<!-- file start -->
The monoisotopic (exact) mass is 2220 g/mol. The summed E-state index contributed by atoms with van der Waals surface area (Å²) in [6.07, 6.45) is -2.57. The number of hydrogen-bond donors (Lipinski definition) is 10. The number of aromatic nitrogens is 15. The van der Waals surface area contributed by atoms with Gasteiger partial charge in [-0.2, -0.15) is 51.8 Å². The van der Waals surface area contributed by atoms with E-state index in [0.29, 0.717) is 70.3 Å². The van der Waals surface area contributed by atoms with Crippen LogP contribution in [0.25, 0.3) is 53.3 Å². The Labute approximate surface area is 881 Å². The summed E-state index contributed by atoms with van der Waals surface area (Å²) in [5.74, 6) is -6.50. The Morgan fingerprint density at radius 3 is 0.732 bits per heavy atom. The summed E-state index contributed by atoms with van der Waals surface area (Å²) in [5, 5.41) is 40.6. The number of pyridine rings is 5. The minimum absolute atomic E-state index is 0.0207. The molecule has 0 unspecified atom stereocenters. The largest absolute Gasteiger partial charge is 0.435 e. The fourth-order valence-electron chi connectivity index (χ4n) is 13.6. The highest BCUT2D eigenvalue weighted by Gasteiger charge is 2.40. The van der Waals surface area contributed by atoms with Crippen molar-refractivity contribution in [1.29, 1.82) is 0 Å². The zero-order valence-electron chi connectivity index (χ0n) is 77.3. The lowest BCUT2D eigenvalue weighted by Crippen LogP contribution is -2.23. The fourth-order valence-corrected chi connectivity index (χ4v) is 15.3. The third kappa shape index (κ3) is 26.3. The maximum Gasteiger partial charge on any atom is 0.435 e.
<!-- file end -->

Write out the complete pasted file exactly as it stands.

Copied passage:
The monoisotopic (exact) mass is 2220 g/mol. The summed E-state index contributed by atoms with van der Waals surface area (Å²) in [6.07, 6.45) is -2.57. The number of hydrogen-bond donors (Lipinski definition) is 10. The number of aromatic nitrogens is 15. The van der Waals surface area contributed by atoms with Gasteiger partial charge in [-0.2, -0.15) is 51.8 Å². The van der Waals surface area contributed by atoms with E-state index in [0.29, 0.717) is 70.3 Å². The van der Waals surface area contributed by atoms with Crippen LogP contribution in [0.25, 0.3) is 53.3 Å². The Labute approximate surface area is 881 Å². The summed E-state index contributed by atoms with van der Waals surface area (Å²) in [5.74, 6) is -6.50. The Morgan fingerprint density at radius 3 is 0.732 bits per heavy atom. The summed E-state index contributed by atoms with van der Waals surface area (Å²) in [5, 5.41) is 40.6. The number of pyridine rings is 5. The minimum absolute atomic E-state index is 0.0207. The molecule has 0 unspecified atom stereocenters. The largest absolute Gasteiger partial charge is 0.435 e. The fourth-order valence-electron chi connectivity index (χ4n) is 13.6. The highest BCUT2D eigenvalue weighted by Gasteiger charge is 2.40. The van der Waals surface area contributed by atoms with Crippen molar-refractivity contribution in [1.29, 1.82) is 0 Å². The zero-order valence-electron chi connectivity index (χ0n) is 77.3. The lowest BCUT2D eigenvalue weighted by Crippen LogP contribution is -2.23. The fourth-order valence-corrected chi connectivity index (χ4v) is 15.3. The third kappa shape index (κ3) is 26.3. The maximum Gasteiger partial charge on any atom is 0.435 e.